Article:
Variations of this informal IRS information discovery process are anticipated to spread throughout the remaining examination functions of the IRS.
The IRS Large Business & International (LB&I) Division recently issued three recent Directives relating to the issuance and enforcement procedures regarding Information Document Requests (IDRs).
LB&I is generally responsible for examinations of wealthy individuals, s-corporations, partnerships and corporations with assets greater than $10 million. These taxpayers typically have large numbers of employees, deal with complicated issues involving tax law and accounting principles, and conduct their operations in an expanding global environment.
During an examination, the examiner must review sufficient documents and information to determine the accuracy of the taxpayer’s return. The IRS has the authority to request and receive books, records, etc., necessary to properly examine an entity’s tax return. The amount of documents and information to be reviewed and the depth of the examination is a matter of professional judgment.
The IDR (IRS Form 4564) is used by the examiner to request information and documents from the taxpayer under examination. Each IDR is to be specific, clear, and concise and should not request more information than is essential to resolve the issues identified. The IDR must sufficiently specify the books, papers, records or other data requested and the particular activity and time period involved. Often the IDR will include a statement indicating that the examiner will probably request additional information as the examination progresses.
Each IDR will include a response date for submission of the requested information or documents. Historically, IRS examiners have been somewhat flexible with respect to their requests for information and the timeliness of any taxpayer responses. The Guidance Directive acknowledges that enforcement procedures should only be needed infrequently if both the IRS and taxpayers engage in robust, good faith communication in advance of an IDR being issued.
All LB&I examiners and specialists have recently completed two mandatory IDR training sessions covering both the requirements for issuing IDRs and the new procedures for enforcing IDRs in order to hopefully make the IDR process as efficient and transparent as possible. These new procedures are designed to improve the ability of the IRS to gather information in a timely manner and potentially reduce the need to enforce IDRs through issuance of summonses.
IDR DIRECTIVE. The IDR Directive announced the requirement that all IDRs, must be issue focused, they must be discussed with the taxpayer in advance, and contain a response date that has been discussed with the taxpayer and, in most instances, has also been mutually agreed upon.
ENFORCEMENT DIRECTIVE. The IDR Enforcement Directive provided guidance on the enforcement process to be used when a taxpayer does not timely respond to an IDR. The IDR Enforcement Directive identified three graduated steps to the new mandatory IDR enforcement process: (1) a Delinquency Notice; (2) a Pre-Summons Letter; and (3) a Summons. It requires LB&I managers at all levels be actively involved early in the IDR process and ensure that IRS Counsel is prepared to enforce IDRs through the issuance of a summons, when necessary. The enforcement process is mandatory and has no exceptions.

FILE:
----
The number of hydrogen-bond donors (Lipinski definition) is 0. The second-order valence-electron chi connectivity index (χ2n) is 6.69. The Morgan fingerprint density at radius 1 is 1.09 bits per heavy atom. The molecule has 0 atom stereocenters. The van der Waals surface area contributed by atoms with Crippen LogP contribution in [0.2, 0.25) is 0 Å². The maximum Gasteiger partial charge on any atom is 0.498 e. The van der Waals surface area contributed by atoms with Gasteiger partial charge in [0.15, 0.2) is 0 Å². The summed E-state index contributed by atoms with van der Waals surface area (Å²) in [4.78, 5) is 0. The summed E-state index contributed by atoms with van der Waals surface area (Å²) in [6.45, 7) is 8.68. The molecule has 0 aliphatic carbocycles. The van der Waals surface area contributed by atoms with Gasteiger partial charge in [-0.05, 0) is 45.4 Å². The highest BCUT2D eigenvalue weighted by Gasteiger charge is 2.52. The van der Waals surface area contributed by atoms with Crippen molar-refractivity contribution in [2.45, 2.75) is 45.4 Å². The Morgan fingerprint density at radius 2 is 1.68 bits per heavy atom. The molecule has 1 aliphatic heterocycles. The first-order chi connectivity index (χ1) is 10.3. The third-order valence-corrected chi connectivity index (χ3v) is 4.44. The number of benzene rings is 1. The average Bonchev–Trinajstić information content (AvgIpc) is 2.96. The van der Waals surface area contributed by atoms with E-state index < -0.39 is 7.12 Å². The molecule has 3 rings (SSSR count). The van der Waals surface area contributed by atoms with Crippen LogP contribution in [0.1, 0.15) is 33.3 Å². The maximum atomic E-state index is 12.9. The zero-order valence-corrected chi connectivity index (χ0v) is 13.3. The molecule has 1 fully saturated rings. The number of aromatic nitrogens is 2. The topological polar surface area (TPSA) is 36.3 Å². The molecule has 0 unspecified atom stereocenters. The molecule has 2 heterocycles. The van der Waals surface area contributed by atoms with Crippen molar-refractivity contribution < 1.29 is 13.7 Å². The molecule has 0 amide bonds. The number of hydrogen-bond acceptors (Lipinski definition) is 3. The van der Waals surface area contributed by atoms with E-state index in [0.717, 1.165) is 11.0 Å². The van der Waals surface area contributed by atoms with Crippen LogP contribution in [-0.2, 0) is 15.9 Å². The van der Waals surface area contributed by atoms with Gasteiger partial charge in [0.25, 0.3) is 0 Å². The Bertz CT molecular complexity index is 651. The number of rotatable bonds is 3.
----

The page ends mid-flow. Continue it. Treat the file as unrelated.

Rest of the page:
GUIDANCE DIRECTIVE. The most recently issued Guidance Directive supersedes the IDR Directive and the IDR Enforcement Directive clarified that discussions should include the examination issue that is the subject matter of a particular IDR; information that is necessary to evaluate that issue and why; what information the taxpayer has and how long it will take to provide it; and the timeframe within which the IRS will review the information for completeness and respond to the taxpayer.
The Guidance Directive set forth an exception to a requirement of the Enforcement Directive that an IDR identify a particular issue. An IDR that is issued at the beginning of an examination that requests basic books and records and general information about a taxpayer’s business is not subject to this requirement. Further, if during the discussion of an IDR, a taxpayer indicates that the requested information will not be provided without a Summons, the IDR enforcement procedures do not apply and the IRS will move directly to the issuance of a Summons.
LB&I plans to issue a set of frequently asked questions and answers addressing the Guidance Directive. The FAQs will be posted to the IRS website and will offer informal guidance to go along with the Guidance Directive as issues are identified by either taxpayers or the LB&I examiners.
A. Requirements for Issuing IDRs. The Guidance Directive sets forth the following requirements for issuance of all IDRs by IRS LB&I examiners:
1. Discuss the issue related to the IDR with the taxpayer.
2. Discuss how the information requested is related to the issue under consideration and why it is necessary.
3. After this consultation with the taxpayer, determine what information will ultimately be requested in the IDR.
4. Ensure the IDR clearly states the issue that is being considered and that the IDR only requests information relevant to the stated issue. An IDR issued at the beginning of an examination that requests basic books and records and general information about a taxpayer’s business is not subject to this requirement 4. Once this initial IDR has been issued, subsequent IDRs must state an issue in compliance with this requirement 4.
5. Prepare one IDR for each issue.
6. Utilize numbers or letters on the IDR for clarity.
7. Ensure that the IDR is written using clear and concise language.
8. Ensure that the IDR is customized to the taxpayer or industry.